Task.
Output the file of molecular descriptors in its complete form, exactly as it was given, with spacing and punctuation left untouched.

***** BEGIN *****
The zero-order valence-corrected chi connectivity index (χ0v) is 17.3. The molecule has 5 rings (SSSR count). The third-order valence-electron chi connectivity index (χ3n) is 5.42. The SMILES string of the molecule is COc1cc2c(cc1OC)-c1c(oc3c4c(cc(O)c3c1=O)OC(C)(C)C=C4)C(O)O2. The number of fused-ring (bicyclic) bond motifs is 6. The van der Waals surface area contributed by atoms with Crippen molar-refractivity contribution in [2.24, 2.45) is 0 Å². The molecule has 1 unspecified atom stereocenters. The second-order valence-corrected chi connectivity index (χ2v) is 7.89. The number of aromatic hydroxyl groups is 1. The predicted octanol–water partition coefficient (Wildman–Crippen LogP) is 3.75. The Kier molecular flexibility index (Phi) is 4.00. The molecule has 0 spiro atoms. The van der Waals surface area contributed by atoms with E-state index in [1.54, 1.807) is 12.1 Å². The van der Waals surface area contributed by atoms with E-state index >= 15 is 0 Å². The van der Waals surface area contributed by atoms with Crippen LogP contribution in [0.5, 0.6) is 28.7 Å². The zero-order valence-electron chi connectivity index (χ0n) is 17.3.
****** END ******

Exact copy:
The zero-order valence-corrected chi connectivity index (χ0v) is 17.3. The molecule has 5 rings (SSSR count). The third-order valence-electron chi connectivity index (χ3n) is 5.42. The SMILES string of the molecule is COc1cc2c(cc1OC)-c1c(oc3c4c(cc(O)c3c1=O)OC(C)(C)C=C4)C(O)O2. The number of fused-ring (bicyclic) bond motifs is 6. The van der Waals surface area contributed by atoms with Crippen molar-refractivity contribution in [2.24, 2.45) is 0 Å². The molecule has 1 unspecified atom stereocenters. The second-order valence-corrected chi connectivity index (χ2v) is 7.89. The number of aromatic hydroxyl groups is 1. The predicted octanol–water partition coefficient (Wildman–Crippen LogP) is 3.75. The Kier molecular flexibility index (Phi) is 4.00. The molecule has 0 spiro atoms. The van der Waals surface area contributed by atoms with E-state index in [1.54, 1.807) is 12.1 Å². The van der Waals surface area contributed by atoms with E-state index >= 15 is 0 Å². The van der Waals surface area contributed by atoms with Crippen LogP contribution in [0.5, 0.6) is 28.7 Å². The zero-order valence-electron chi connectivity index (χ0n) is 17.3.